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— urbantick


Civic participation and community collaboration isn’t something thats limited to Europe. Calgary has a long history of an engaged public helping shape its environment. Municipal efforts to involve Calgarians can be seen as far back as the 60’s and 70’s with major efforts being tested and contributing to development and transportation plans throughout the 1990’s and 2000’s. Today the city has an engagement department specifically intended to seek citizen involvement with Calgary’s current issues.

Image source: calgary/ourcity

Municipal efforts aren’t the only ones shaping Calgarys future, organizations and individual citizens play an important role in enacting change in our city. In the following we discuss some of the groups that have enacted change in their communities and throughout the city;

Co-Design Group
Image source: Co-Design Group

Founded in 1971 by Architect Stanley King, the co-design process stemmed from an effort to explain development and involve children in the design process.With the support of the Government of Canada, King would continue his research and the Co-Design Society would be founded with the aid of SAIT and the University of Calgary (SAPL (formerly EVDS)). Groups of students came together with “Artists, Architects and Architectural Technologists” to hold workshops and further develop a framework for public participation. The Co-Design process would be utilized for the Calgary Downtown Riverbank Co-Design Workshop Report, a vision for what is now the Eau Claire promenade and Prince’s Island Park up to Center Street Bridge.  In 2006 the Co-Design Group along with Stantec would win a National Honour Award from the Canadian Society of Landscape Architects for their work on Riverside Park (Memorial Drive)

Southwest Communities Transportation Committee

Brought together by the South Calgary Community Association in 1988, The Southwest Communities Transportation Committee (S.C.T.C) was a citizen response from 14 communities to development and transportation planning going on in the area of 50th avenue. This organization which advocated for citizen involvement in planning transportation, lead to the establishment of “The Advisory Committee for Transportation South” by the City of Calgary. The ACTS would be a prototype for future citizen collaboration, staffed by 7 alderman and community representatives.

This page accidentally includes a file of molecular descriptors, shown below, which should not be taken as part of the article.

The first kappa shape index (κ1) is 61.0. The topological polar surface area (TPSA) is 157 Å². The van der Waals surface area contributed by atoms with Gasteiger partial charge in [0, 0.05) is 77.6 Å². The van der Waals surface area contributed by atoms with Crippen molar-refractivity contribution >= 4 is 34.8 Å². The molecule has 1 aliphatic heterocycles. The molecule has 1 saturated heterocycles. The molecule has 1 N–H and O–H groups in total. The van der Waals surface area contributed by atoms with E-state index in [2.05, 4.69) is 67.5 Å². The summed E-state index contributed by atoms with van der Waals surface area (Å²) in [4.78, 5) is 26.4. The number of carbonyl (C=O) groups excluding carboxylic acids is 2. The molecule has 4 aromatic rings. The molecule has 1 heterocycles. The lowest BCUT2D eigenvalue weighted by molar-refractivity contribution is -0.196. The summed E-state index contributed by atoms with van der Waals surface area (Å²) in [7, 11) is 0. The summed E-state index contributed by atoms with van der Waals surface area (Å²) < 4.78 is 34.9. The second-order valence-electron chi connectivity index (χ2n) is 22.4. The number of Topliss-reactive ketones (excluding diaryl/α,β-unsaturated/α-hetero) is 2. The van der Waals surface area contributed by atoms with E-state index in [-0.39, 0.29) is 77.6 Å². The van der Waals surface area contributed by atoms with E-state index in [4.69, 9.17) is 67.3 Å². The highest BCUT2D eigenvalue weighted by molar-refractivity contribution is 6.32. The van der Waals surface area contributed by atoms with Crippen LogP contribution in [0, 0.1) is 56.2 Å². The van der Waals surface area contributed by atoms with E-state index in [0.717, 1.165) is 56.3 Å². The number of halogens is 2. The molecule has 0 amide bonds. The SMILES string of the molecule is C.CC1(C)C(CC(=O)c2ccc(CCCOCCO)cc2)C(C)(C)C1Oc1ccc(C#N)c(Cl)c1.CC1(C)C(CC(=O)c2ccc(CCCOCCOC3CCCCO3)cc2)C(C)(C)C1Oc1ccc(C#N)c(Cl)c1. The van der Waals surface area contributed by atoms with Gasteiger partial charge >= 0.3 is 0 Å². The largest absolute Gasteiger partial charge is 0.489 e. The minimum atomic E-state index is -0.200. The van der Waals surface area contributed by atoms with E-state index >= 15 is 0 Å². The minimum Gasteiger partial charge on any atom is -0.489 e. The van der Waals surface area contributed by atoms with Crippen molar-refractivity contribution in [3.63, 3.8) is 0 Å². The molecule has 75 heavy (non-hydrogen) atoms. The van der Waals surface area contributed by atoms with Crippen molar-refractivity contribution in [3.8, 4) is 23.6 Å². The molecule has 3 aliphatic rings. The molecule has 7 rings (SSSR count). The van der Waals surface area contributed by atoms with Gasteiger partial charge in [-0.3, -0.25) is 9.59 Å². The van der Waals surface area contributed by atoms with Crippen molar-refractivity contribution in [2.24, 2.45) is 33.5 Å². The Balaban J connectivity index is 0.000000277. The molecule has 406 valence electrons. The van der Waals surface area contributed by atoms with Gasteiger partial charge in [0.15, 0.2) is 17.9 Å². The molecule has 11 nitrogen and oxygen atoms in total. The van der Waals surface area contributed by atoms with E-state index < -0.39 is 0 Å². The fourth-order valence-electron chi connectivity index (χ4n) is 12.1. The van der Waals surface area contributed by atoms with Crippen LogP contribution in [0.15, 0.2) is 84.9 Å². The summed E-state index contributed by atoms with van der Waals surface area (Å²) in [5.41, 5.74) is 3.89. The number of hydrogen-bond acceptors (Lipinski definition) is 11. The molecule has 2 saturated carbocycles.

The S.C.T.C would continue to play a role, representing citizens in the Steering Committee for the GoPlan as well the Calgary Plan.

River Valleys Committee (now Calgary River Valleys)

Formed during the same period as the S.C.T.C and established under the direction of Alderman Al Duerr in 1989 (Mayor of Calgary 1989-2001) the River Valleys Committee (RVC) played a key role in uniting organizations and citizens to address protection of the Bow and Elbow Rivers and the surrounding environment. The Committee would go on to contribute to the GoPlan, Urban Parks Master Plan, and 2009’s Plan It. Formerly under the administration of the Parks Foundation, this relationship ended in 2009 and Calgary River Valleys was registered as a not-for-profit organization.

Bow to Bluff
Image source: bow to bluff

A Citizen initiative bringing together various organizations and the city to transform public space. Both Civic Spaces and the Community Association for Hillhurst-Sunnyside were involved, as well as O2 Planning to facilitate engagement around the Northern LRT corridor. In 2012 the Bow to Bluff Urban Design Framework was adopted by the city along with the B2B Process Guide outlining the citizen engagement process with projects manifested in an updated Hillhurst/Sunnyside Area Redevelopment Plan. These documents were revisited in 2017 in order to prioritize those projects which were still relevant with feedback resulting from that gathering as an updated Public Realm Plan for the space.

City of Calgary

The predecessor to Calgary’s current Calgary Transportation Plan (CTP), the GoPlan (at the time known as the City of Calgary Transportation Review) was the city’s first large scale effort to include citizens in the planning and development process. A public involvement team was appointed along with external consultants and project management all answerable to the steering committee who, reported to city council. The City hosted workshops and developed a public engagement strategy including lesson plans for school social studies and a workbook distributed to the public.


A shared vision of Calgarys future begun in 2005, 18,000 participants contributed to a long range sustainability plan which would contribute to the current MDP and CTP. In partnership with organizations and individual citizens imagineCALGARY created 114 sustainability targets focused around 5 inter-related systems; Built Environment, Economic, Governance, Natural Environment, Social. The imagineCALGARY partnership guided and monitored implementation over the next ten years. The influence of imagineCALGARY can still be seen making an impact on sustainability in the city.

Plan It

Building on the work of imagineCALGARY, Plan It Calgary asked the question of how Calgary would sustainably support a population growth of an additional 1.3 million people over the next 60 years. Citizen Engagement was run by the city of Calgary from 2006 to 2009 with 6000 Calgarians giving long term vision for the Municipal Development Plan and Calgary Transportation Plan.


This is just a selection of the amazing collaborations going on in the City of Calgary. As the city begins the process of updating the Municipal Development Plan, what ideas and processes can we draw from in order to ensure citizen input in our future?